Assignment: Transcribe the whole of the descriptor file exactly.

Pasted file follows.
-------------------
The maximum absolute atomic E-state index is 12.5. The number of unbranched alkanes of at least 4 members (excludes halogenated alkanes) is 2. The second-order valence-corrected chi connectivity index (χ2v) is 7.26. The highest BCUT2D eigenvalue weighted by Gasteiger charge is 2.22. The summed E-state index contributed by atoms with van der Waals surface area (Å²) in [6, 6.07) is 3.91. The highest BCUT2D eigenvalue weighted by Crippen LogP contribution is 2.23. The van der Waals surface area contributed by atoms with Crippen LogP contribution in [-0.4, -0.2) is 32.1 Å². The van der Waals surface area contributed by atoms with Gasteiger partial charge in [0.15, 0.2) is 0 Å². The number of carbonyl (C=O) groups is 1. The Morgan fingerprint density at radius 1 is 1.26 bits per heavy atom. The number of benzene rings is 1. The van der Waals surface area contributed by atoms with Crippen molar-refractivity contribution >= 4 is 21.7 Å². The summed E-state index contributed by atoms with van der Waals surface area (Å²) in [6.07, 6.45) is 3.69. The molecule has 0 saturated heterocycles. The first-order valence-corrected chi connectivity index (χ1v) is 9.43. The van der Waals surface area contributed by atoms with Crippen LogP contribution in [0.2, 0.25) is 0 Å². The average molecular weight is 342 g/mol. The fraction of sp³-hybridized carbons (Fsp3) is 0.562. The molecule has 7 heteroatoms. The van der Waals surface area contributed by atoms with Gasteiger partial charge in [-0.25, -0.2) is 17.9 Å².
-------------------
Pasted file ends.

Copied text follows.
The maximum absolute atomic E-state index is 12.5. The number of unbranched alkanes of at least 4 members (excludes halogenated alkanes) is 2. The second-order valence-corrected chi connectivity index (χ2v) is 7.26. The highest BCUT2D eigenvalue weighted by Gasteiger charge is 2.22. The summed E-state index contributed by atoms with van der Waals surface area (Å²) in [6, 6.07) is 3.91. The highest BCUT2D eigenvalue weighted by Crippen LogP contribution is 2.23. The van der Waals surface area contributed by atoms with Crippen LogP contribution in [-0.4, -0.2) is 32.1 Å². The van der Waals surface area contributed by atoms with Gasteiger partial charge in [0.15, 0.2) is 0 Å². The number of carbonyl (C=O) groups is 1. The Morgan fingerprint density at radius 1 is 1.26 bits per heavy atom. The number of benzene rings is 1. The van der Waals surface area contributed by atoms with Crippen molar-refractivity contribution >= 4 is 21.7 Å². The summed E-state index contributed by atoms with van der Waals surface area (Å²) in [6.07, 6.45) is 3.69. The molecule has 0 saturated heterocycles. The first-order valence-corrected chi connectivity index (χ1v) is 9.43. The van der Waals surface area contributed by atoms with Crippen LogP contribution in [0.2, 0.25) is 0 Å². The average molecular weight is 342 g/mol. The fraction of sp³-hybridized carbons (Fsp3) is 0.562. The molecule has 7 heteroatoms. The van der Waals surface area contributed by atoms with Gasteiger partial charge in [-0.25, -0.2) is 17.9 Å².